What Drives Chinese AI Startups to Relocate from China?

Many Chinese AI firms are shifting to other countries and Wu Cunsong and Chen Binghui have also shifted their AI startup from Hangzhou, China to Singapore. Singapore offers Wu and Chen better investors and customers as many geopolitical tensions prevent US firms from coming to China. The US controls its exports in China and that’s why new Chinese startups cannot buy chips or cutting edge technologies from American companies. Now that Wu and Chen have brought their startup to Singapore, they will be able to buy Nvidia Corp.’s chips and other cutting edge technologies. Wu said in an interview that they wanted to go to a place where they could easily get funds and investments.

Singapore has become a favorite city-state for many Chinese AI startups which want to go global. The USA has imposed blocks on trade to China that do not make AI startups access newest technologies. Even though there are many ethnic Chinese in Singapore, many people distance themselves from their Chinese origins by “Singapore-washing”. But this doesn’t always work as Beijing based ByteDance moved its TikTok headquarters to Singapore but it is still hit by a US law that is asking for the app ban in the USA because of security concerns. Shein. A Chinese fashion company, also moved to Singapore but now it is going to go public in London instead of New York.

Many Chinese AI startups do not want to come as Chinese companies because if they do, they wouldn’t be able to access the latest cutting edge-chips which are used to train AI systems. The US is already not selling any latest chip and other technology to China as they are afraid that they can be used by the Chinese military. OpenAI has also only given limited access to their tools to China. China also has very strict rules for AI generation because of Communist Party’s policies and propaganda. This means that AI startups cannot explore and create new algorithms before registering them to the government.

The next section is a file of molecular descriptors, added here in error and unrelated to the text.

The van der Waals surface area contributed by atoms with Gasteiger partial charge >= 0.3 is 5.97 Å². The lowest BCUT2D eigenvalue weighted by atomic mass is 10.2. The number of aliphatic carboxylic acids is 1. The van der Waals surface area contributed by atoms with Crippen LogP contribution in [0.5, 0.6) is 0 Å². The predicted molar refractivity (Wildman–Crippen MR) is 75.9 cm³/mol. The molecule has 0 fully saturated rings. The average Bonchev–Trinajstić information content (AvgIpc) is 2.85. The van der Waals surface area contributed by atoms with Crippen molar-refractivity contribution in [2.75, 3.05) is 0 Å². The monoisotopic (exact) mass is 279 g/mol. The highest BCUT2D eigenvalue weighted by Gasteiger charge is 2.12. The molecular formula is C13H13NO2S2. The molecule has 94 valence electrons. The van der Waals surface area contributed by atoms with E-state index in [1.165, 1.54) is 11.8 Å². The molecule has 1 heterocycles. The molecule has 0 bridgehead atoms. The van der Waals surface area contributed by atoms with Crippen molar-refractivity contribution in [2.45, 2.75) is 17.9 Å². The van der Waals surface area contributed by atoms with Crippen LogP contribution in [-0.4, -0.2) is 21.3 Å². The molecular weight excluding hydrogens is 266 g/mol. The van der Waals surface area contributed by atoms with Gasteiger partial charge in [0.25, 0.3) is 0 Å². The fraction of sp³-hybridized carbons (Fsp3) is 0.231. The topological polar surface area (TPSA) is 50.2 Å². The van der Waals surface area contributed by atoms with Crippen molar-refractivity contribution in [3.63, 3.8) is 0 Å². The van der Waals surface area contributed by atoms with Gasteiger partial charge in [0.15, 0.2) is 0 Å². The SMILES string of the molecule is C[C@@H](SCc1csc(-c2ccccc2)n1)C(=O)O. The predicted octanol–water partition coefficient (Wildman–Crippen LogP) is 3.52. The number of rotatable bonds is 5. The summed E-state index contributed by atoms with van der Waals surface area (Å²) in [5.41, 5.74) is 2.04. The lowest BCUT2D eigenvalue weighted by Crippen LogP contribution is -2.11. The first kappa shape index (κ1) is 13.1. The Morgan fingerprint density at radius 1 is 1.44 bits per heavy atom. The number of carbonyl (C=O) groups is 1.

A consulting firm, Linkloud, says that 70% to 80% AI and software startups in China want to target customers globally and many of them are now skipping China to build a community which could help them explore global markets. Chan Ih-Ming, executive vice president of the Singapore Economic Development Board says that Singapore is a good location for many startups and it can act as a bridge between entrepreneurs and multinational companies. Singapore is a hub for Southeast Asia. The AI regulations in Singapore are not strict and by the end of 2023, Singapore was home to more than 1100 AI startups.

Image: DIW-Aigen

Fundraising in China has become difficult because of its slowing economy and tensions with the US. Wu and Chen were having a hard time finding backers in China so chose Singapore based Kamet Capital instead which raised $5.6 million from the firm last year. Singapore’s government also offers financial and technical support to startup companies because of political stability.

Researcher at Linkee.ai ranked Singapore the second best AI hub globally with $158,000 average salary for AI specialists. China itself has many big AI and tech startups but these companies cannot push globally. The more successful a startup is in China, the more difficult it is for them to go global. The startups in China can only choose one of two options– To stay in China under Chinese rules or go abroad. Choosing both is impossible.

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